Growing up, board games such as Snakes & Ladders / Chess were commonly played. It was something I always thought of as a “western” game. It wasn’t until much later in my adult years, I found out that both Chess and Snakes & Ladders are actually ancient games developed in India. Snakes & Ladders originated in ancient India as Moksha Patam, and was brought to the UK in the 1890s. The historic version had its roots in morality lessons, on which a player’s progression up the board represented a life journey complicated by virtues (ladders) and vices (snakes). It eventually also became popular in the Muslim world is known as shatranj al-’urafa, based on Sufi philosophy, the game represents the dervish’s quest to leave behind the trappings of worldly life and achieve union with God.
When the game was brought to England, the Indian virtues and vices were replaced by English ones in hopes of better reflecting Victorian doctrines of morality. Squares of Fulfilment, Grace and Success were accessible by ladders of Thrift, Penitence and Industry and snakes of Indulgence, Disobedience and Indolence caused one to end up in Illness, Disgrace and Poverty.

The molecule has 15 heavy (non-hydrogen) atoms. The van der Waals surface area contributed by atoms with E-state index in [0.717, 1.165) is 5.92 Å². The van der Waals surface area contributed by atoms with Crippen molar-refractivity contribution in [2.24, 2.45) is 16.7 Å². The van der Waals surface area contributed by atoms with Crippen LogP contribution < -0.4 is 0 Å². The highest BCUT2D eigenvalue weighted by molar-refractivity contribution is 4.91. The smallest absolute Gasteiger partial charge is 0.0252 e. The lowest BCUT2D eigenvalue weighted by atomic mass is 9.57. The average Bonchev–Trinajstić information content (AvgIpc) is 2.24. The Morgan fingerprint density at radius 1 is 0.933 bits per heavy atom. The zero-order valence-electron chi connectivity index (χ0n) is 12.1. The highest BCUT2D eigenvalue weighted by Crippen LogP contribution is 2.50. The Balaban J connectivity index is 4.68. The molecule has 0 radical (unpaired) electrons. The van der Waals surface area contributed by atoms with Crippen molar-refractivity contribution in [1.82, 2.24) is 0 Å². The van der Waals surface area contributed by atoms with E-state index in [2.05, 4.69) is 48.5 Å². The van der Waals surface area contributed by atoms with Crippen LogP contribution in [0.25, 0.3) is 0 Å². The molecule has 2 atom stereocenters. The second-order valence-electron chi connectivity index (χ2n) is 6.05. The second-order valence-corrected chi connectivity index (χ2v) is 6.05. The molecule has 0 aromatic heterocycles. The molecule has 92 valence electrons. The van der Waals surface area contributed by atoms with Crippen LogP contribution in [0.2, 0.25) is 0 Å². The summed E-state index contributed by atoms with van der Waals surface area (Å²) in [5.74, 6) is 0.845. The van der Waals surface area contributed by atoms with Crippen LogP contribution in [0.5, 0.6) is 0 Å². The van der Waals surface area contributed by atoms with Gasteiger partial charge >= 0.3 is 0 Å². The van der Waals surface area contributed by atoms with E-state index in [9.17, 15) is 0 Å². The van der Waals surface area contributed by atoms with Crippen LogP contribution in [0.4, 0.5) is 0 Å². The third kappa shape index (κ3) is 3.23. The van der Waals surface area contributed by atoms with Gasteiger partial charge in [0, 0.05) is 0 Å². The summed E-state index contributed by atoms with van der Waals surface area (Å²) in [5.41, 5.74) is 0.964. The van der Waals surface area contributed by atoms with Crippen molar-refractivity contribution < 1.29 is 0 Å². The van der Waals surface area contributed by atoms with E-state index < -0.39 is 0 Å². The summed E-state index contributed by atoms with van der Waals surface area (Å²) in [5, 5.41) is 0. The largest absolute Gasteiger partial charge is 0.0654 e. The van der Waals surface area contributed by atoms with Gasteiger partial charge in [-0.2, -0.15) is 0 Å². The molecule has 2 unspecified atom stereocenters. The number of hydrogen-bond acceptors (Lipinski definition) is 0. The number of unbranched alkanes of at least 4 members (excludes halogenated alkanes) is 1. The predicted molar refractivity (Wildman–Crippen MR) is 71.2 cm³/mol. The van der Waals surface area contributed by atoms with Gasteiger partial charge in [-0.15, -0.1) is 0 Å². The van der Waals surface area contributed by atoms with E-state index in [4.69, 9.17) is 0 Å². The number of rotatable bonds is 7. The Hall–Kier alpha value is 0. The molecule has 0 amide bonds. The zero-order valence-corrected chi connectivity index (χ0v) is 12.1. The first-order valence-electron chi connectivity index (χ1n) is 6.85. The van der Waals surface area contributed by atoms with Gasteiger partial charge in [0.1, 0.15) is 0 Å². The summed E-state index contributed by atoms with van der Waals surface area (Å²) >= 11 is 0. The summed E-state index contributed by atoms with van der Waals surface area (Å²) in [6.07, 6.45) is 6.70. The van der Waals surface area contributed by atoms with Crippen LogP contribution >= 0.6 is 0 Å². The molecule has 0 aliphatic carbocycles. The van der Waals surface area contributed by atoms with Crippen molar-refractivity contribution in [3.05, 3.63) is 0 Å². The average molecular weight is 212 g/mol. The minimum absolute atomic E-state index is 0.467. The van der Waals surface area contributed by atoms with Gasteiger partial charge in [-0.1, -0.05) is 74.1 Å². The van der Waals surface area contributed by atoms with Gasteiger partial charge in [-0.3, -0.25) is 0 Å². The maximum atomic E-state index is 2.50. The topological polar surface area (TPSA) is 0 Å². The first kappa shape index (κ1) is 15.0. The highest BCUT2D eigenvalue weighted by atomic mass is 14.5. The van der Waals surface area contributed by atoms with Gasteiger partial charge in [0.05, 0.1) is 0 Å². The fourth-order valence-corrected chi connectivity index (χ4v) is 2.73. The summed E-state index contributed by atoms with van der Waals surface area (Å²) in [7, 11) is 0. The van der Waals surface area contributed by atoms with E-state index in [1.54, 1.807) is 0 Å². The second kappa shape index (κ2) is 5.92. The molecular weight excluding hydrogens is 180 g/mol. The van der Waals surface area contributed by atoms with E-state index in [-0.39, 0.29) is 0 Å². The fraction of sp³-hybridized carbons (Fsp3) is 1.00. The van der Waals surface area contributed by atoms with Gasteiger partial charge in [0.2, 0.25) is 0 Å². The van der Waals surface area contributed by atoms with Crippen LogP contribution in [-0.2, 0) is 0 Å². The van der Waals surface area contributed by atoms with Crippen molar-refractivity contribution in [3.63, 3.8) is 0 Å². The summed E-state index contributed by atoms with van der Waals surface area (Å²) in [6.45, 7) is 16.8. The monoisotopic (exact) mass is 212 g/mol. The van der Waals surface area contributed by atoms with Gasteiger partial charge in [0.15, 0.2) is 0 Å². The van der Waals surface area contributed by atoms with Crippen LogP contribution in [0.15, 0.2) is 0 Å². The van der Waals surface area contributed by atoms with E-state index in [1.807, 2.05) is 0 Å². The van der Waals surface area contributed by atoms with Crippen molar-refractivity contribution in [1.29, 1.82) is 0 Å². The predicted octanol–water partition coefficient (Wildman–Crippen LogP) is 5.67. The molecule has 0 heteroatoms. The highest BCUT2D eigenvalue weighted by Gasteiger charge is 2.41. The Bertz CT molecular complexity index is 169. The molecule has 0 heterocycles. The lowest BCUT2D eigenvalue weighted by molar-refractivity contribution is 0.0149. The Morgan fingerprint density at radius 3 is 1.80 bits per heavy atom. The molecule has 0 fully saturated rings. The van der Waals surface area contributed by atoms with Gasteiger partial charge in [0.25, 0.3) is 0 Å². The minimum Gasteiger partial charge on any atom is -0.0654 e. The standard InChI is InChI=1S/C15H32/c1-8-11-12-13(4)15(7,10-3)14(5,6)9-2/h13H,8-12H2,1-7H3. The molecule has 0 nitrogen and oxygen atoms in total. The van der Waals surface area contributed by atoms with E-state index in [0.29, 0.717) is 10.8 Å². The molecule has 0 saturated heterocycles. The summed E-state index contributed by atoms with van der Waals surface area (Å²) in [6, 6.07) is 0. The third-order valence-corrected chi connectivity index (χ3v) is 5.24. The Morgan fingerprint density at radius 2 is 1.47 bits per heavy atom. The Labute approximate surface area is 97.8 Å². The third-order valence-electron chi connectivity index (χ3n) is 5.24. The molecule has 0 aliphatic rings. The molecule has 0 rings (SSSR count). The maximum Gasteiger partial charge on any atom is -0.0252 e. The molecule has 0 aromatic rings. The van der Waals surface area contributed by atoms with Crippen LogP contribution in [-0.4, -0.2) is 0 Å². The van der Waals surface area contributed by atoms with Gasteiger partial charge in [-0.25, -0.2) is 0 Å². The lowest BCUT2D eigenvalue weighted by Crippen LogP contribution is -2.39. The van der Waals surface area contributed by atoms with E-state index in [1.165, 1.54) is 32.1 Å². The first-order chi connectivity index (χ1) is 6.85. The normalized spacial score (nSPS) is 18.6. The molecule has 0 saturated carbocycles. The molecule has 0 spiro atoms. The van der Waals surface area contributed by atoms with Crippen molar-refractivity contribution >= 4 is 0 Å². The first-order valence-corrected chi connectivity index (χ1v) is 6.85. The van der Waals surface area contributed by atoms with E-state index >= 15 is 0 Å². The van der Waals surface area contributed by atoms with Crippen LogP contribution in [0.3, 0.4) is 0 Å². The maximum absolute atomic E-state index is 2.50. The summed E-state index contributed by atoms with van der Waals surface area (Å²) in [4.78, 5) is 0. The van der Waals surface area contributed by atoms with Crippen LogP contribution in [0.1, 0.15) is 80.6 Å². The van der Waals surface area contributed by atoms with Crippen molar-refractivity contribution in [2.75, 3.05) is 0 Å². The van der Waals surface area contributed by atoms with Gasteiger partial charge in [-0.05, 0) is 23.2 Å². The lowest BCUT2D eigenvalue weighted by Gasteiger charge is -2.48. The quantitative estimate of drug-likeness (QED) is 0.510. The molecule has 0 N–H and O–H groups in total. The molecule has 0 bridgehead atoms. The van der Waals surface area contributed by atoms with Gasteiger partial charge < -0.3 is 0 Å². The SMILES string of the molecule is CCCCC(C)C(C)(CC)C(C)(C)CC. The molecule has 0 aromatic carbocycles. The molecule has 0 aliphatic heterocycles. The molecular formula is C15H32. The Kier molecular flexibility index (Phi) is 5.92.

Rediscovering the origins of these memorable childhood games connected me back to my own cultural identity and roots. A lost history and narrative that I want to reclaim through this installation. Snakes are often showcased in a negative context, however, my artwork turns this on its head by featuring a bold powerful snake reaching for the skies. The ladders literally represent the game but also lend themselves to a trapped space with nowhere to go. Mirroring the sense of erasure and conversion of identity by colonialism.